Many IT-based simulators, developed since Millenium for military combat training, are based on laser systems as well as sensor panels in vests and helmets. The laser beam transmitter is attached to the barrel of the rifle, which uses blank firing cartridges.

According to present preventive statements for firearms simulations of using blank firing cartridges, which may send dangerous pieces of material in the direction of the barrel.

Typically, blank cartridges of assault rifles must not be fired closer than 50 meters per person. If, in accordance with the exercise leader’s order, in exceptional cases, shots are fired from distances shorter than 50 meters, the barrel of the weapon must be pointed upwards. Pointing the barrel upwards prevents the laser beam from hitting the sensors and also allows fighters to shoot past at a close range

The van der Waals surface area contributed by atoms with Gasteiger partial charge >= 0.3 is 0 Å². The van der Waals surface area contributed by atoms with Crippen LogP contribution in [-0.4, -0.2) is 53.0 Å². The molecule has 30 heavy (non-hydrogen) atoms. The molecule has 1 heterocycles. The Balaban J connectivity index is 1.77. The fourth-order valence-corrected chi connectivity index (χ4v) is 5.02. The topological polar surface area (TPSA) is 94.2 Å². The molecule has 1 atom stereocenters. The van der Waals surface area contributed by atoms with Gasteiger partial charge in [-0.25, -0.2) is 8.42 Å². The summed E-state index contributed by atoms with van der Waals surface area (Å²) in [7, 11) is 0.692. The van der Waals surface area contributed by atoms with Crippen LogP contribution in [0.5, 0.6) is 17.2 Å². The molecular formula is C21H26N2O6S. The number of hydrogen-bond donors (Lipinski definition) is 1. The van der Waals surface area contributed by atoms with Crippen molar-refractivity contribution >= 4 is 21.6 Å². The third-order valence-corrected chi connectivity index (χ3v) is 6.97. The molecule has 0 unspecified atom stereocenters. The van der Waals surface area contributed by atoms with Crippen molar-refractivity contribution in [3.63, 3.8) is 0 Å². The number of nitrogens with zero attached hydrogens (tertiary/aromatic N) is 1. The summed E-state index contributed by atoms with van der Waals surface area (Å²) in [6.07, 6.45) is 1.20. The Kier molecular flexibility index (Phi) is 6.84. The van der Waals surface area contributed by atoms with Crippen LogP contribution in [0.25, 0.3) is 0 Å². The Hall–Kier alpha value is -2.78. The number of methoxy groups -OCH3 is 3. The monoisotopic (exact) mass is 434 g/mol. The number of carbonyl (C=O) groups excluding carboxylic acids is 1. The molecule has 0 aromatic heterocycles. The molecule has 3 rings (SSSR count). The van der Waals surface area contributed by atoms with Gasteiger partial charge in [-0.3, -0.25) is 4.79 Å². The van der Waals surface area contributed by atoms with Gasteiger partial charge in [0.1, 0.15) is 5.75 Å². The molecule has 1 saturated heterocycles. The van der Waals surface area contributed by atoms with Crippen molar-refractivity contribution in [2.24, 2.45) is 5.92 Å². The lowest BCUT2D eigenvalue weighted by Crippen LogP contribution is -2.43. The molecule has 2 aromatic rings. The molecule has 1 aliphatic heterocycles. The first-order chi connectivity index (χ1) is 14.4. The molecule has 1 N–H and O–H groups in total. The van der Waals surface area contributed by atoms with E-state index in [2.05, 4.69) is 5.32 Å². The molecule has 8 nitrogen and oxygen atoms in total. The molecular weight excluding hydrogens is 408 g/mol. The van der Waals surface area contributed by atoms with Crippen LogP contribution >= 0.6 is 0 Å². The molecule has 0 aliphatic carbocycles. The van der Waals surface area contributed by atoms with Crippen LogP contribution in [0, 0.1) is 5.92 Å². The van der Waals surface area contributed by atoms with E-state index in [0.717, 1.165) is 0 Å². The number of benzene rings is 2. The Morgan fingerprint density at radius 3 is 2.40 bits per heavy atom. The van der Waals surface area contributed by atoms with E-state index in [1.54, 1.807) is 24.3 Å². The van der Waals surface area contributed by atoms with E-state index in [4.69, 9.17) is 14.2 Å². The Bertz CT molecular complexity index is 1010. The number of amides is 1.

After receiving a hit from the laser beam, the system will start alarming and the transmitter of the hit the trainee’s weapon will be locked and will no longer be able to shoot. The lock can only be removed with a separate referee transmitter. Thus, the system supports the notion that a hit automatically renders a fighter incapacitated.

Consequently, these types of IT-based simulators disable realistic two-sided training for short distances of 0-50 m that are relevant to urban warfare.

It is widely known for a long that simulation-type training is extremely effective. If such a training method is used, particular attention should be paid to the training of both police officers and military conscripts, first to the rapid achievement of safe weapons handling skills and, subsequently, to the ability to make the best possible decisions under pressure. If either aspect is wrongly emphasized, the outcome of the training cannot be acceptable.